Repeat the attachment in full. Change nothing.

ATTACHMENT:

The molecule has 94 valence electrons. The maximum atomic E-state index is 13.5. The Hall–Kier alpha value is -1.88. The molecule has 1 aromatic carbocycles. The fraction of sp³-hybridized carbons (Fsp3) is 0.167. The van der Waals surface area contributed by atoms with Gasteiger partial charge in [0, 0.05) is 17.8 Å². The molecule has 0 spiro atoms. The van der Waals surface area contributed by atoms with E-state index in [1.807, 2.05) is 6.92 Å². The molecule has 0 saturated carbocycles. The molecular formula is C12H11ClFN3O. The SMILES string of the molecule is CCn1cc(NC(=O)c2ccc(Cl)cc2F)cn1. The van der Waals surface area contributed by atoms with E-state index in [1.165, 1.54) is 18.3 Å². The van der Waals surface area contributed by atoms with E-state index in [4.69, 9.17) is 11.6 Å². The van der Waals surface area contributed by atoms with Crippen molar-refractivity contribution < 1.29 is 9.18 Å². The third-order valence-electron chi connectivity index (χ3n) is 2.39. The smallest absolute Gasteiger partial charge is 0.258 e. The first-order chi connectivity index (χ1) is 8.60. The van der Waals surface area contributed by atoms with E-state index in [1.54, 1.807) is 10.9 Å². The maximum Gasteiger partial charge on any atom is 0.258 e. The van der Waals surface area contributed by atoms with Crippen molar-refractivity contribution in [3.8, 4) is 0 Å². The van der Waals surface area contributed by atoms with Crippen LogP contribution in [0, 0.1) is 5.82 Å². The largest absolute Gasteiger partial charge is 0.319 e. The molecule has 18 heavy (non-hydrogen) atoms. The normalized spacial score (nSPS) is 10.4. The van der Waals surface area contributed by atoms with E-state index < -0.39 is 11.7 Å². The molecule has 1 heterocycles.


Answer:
The molecule has 94 valence electrons. The maximum atomic E-state index is 13.5. The Hall–Kier alpha value is -1.88. The molecule has 1 aromatic carbocycles. The fraction of sp³-hybridized carbons (Fsp3) is 0.167. The van der Waals surface area contributed by atoms with Gasteiger partial charge in [0, 0.05) is 17.8 Å². The molecule has 0 spiro atoms. The van der Waals surface area contributed by atoms with E-state index in [1.807, 2.05) is 6.92 Å². The molecule has 0 saturated carbocycles. The molecular formula is C12H11ClFN3O. The SMILES string of the molecule is CCn1cc(NC(=O)c2ccc(Cl)cc2F)cn1. The van der Waals surface area contributed by atoms with E-state index in [1.165, 1.54) is 18.3 Å². The van der Waals surface area contributed by atoms with E-state index in [4.69, 9.17) is 11.6 Å². The van der Waals surface area contributed by atoms with Crippen molar-refractivity contribution < 1.29 is 9.18 Å². The third-order valence-electron chi connectivity index (χ3n) is 2.39. The smallest absolute Gasteiger partial charge is 0.258 e. The first-order chi connectivity index (χ1) is 8.60. The van der Waals surface area contributed by atoms with E-state index in [1.54, 1.807) is 10.9 Å². The maximum Gasteiger partial charge on any atom is 0.258 e. The van der Waals surface area contributed by atoms with Crippen molar-refractivity contribution in [3.8, 4) is 0 Å². The van der Waals surface area contributed by atoms with Crippen LogP contribution in [0, 0.1) is 5.82 Å². The largest absolute Gasteiger partial charge is 0.319 e. The molecule has 18 heavy (non-hydrogen) atoms. The normalized spacial score (nSPS) is 10.4. The van der Waals surface area contributed by atoms with E-state index < -0.39 is 11.7 Å². The molecule has 1 heterocycles.